1. Home
  2.  / Statement Compliance

Statement Compliance

Why do landlords who already provide Healthy Homes standards related statements in their tenancy agreements have to provide another such compliance statement from December 1?

By: Property Investor Team

30 September 2020


We became first time landlords in October 2019 and made sure to include a statement (in our tenancy agreement) to comply with the Healthy Homes standards. Why is a new compliance statement now required by December 1, 2020, and is it possible that we only need one or the other as part of our records?


From July 1, 2019, in most new or renewed tenancy agreements, landlords must sign a statement of intent. This statement should provide the landlord’s intention to comply with the Healthy Homes standards.

From December 1, 2020, in most new or renewed tenancy agreements, landlords must include a statement of the property’s current level of compliance with the Healthy Homes standards.

For example, until July 1, 2024 (when all rental properties must comply with the Healthy Homes standards), some landlords may be gradually working to ensure their property complies.

The compliance statement will provide tenants with information about the rental’s level of compliance and inform them of work that still needs to be done. Landlords must also keep records of all documents that show how they are complying with the Healthy Homes standards.

More information about the Healthy Homes compliance dates is available on the Tenancy Services website at https://www.tenancy.govt.nz/he... healthy-homes-compliancetimeframes/. - Jennifer Sykes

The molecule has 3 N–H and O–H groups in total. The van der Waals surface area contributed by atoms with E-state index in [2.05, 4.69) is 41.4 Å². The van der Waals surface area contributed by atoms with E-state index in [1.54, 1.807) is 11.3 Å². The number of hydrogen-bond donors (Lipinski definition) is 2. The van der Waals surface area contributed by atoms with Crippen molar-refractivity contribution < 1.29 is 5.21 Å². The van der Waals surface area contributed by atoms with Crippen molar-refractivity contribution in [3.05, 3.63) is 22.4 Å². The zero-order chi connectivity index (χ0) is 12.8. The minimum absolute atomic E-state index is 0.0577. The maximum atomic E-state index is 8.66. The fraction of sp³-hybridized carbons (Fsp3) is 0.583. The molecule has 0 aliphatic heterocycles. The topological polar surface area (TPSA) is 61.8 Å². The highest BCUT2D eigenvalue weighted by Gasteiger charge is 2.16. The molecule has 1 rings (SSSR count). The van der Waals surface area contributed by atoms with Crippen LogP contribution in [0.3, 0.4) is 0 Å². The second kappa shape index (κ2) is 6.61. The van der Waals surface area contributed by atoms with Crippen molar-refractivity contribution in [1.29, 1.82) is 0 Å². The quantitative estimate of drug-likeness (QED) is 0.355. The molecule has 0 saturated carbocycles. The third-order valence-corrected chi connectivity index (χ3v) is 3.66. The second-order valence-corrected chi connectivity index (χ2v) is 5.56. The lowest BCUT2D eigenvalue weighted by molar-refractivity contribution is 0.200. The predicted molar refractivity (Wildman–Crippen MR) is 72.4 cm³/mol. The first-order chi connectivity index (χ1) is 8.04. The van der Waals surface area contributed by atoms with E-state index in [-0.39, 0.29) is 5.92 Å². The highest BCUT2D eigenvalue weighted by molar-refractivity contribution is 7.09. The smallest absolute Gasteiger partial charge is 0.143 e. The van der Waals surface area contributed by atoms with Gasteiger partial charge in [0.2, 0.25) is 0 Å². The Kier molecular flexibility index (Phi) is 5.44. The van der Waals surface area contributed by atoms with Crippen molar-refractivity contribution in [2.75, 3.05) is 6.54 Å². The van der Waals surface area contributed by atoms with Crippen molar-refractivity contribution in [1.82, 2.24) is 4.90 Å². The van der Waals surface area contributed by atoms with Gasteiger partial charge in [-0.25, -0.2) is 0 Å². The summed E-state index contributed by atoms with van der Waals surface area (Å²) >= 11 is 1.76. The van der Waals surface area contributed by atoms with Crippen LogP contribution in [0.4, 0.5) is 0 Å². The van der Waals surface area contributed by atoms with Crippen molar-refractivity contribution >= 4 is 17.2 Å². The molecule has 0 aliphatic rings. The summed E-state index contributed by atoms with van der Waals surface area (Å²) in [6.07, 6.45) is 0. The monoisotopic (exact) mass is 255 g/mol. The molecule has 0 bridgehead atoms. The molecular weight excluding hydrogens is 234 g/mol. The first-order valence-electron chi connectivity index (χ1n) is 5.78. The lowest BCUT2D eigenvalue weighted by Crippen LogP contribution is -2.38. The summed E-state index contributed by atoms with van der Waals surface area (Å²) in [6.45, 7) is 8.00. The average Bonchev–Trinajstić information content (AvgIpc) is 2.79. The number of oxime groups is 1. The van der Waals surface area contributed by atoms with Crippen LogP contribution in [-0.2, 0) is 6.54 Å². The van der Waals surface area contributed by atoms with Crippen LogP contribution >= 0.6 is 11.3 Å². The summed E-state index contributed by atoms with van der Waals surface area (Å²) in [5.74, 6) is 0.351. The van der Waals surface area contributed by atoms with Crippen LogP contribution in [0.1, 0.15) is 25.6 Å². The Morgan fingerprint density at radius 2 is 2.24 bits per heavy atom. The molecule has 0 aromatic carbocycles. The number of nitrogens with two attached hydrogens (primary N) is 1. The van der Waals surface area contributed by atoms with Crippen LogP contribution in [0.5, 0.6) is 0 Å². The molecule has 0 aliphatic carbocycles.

Weighing Up Sale Options


We are looking at purchasing another property to live in, but we’re wondering whether it is better to sell our existing property through a real estate agent, or to sell it to our look-through company (LTC), and rent it out? If we sell it to our LTC, how does this work with the bank? Can we reborrow money for the new home? Also, can we use the equity in our new home to then buy another rental property? (We are wanting to buy in Christchurch.) And can family live in the rental property we buy?


Good questions, which I’ll work through one by one. Whether you are best to sell the home or rent it depends on the numbers. What is the anticipated net yield? What are the capital growth prospects? Is this the best place for your capital, or can you get a better return elsewhere? If you do retain it, you will likely be best to sell it to your LTC (but get tax advice before proceeding). This will see existing bank debt re-documented with the LTC as borrower. It will also likely create an opportunity for some of the new borrowing required to settle the home to be structured into the LTC so that interest is deductible.

Subject to meeting equity and serviceability criteria, you should be able to secure borrowing for the new home against the old home once it is converted to rental use. Ideally, you should split your borrowing so that you use multiple banks, with the bank that has your home as security being different from the bank or banks that have rentals as security.

Again, subject to equity and serviceability criteria, you will be able to secure borrowing against the new home in the future to buy rental properties. Again, I would recommend implementing a split loan structure.

Finally, family can live in a rental property owned by you, but should be charged market value rent if you wish to claim all of the associated expenses as deductible. - Matthew Gilligan

Working Out Cash Flow


I’m just starting to find out about property investing and I’m wondering how you work out whether a property will have a positive or negative cash flow? Please explain what I need to know about this.